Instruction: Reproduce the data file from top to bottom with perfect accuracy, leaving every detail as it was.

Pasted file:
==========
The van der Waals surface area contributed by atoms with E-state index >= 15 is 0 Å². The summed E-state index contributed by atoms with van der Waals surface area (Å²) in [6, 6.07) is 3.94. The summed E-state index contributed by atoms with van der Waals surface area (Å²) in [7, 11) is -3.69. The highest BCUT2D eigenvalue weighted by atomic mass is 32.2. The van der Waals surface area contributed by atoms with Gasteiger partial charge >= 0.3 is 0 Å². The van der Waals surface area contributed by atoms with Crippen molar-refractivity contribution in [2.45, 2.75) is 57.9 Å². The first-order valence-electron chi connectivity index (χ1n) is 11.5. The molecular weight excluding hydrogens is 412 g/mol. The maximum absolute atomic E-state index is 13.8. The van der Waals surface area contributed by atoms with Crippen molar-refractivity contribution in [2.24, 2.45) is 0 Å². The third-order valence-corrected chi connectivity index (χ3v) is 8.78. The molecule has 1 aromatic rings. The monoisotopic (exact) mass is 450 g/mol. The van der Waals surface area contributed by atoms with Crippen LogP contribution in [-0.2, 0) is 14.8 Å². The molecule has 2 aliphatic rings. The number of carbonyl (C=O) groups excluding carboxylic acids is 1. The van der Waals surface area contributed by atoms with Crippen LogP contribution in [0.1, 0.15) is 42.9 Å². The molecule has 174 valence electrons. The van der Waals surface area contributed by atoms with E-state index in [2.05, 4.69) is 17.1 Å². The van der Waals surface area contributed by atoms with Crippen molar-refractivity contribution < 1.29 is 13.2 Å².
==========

The van der Waals surface area contributed by atoms with E-state index >= 15 is 0 Å². The summed E-state index contributed by atoms with van der Waals surface area (Å²) in [6, 6.07) is 3.94. The summed E-state index contributed by atoms with van der Waals surface area (Å²) in [7, 11) is -3.69. The highest BCUT2D eigenvalue weighted by atomic mass is 32.2. The van der Waals surface area contributed by atoms with Gasteiger partial charge >= 0.3 is 0 Å². The van der Waals surface area contributed by atoms with Crippen molar-refractivity contribution in [2.45, 2.75) is 57.9 Å². The first-order valence-electron chi connectivity index (χ1n) is 11.5. The molecular weight excluding hydrogens is 412 g/mol. The maximum absolute atomic E-state index is 13.8. The van der Waals surface area contributed by atoms with Crippen molar-refractivity contribution in [2.24, 2.45) is 0 Å². The third-order valence-corrected chi connectivity index (χ3v) is 8.78. The molecule has 1 aromatic rings. The monoisotopic (exact) mass is 450 g/mol. The van der Waals surface area contributed by atoms with Crippen LogP contribution in [-0.2, 0) is 14.8 Å². The molecule has 2 aliphatic rings. The number of carbonyl (C=O) groups excluding carboxylic acids is 1. The van der Waals surface area contributed by atoms with Crippen LogP contribution in [0.1, 0.15) is 42.9 Å². The molecule has 174 valence electrons. The van der Waals surface area contributed by atoms with E-state index in [2.05, 4.69) is 17.1 Å². The van der Waals surface area contributed by atoms with Crippen molar-refractivity contribution < 1.29 is 13.2 Å².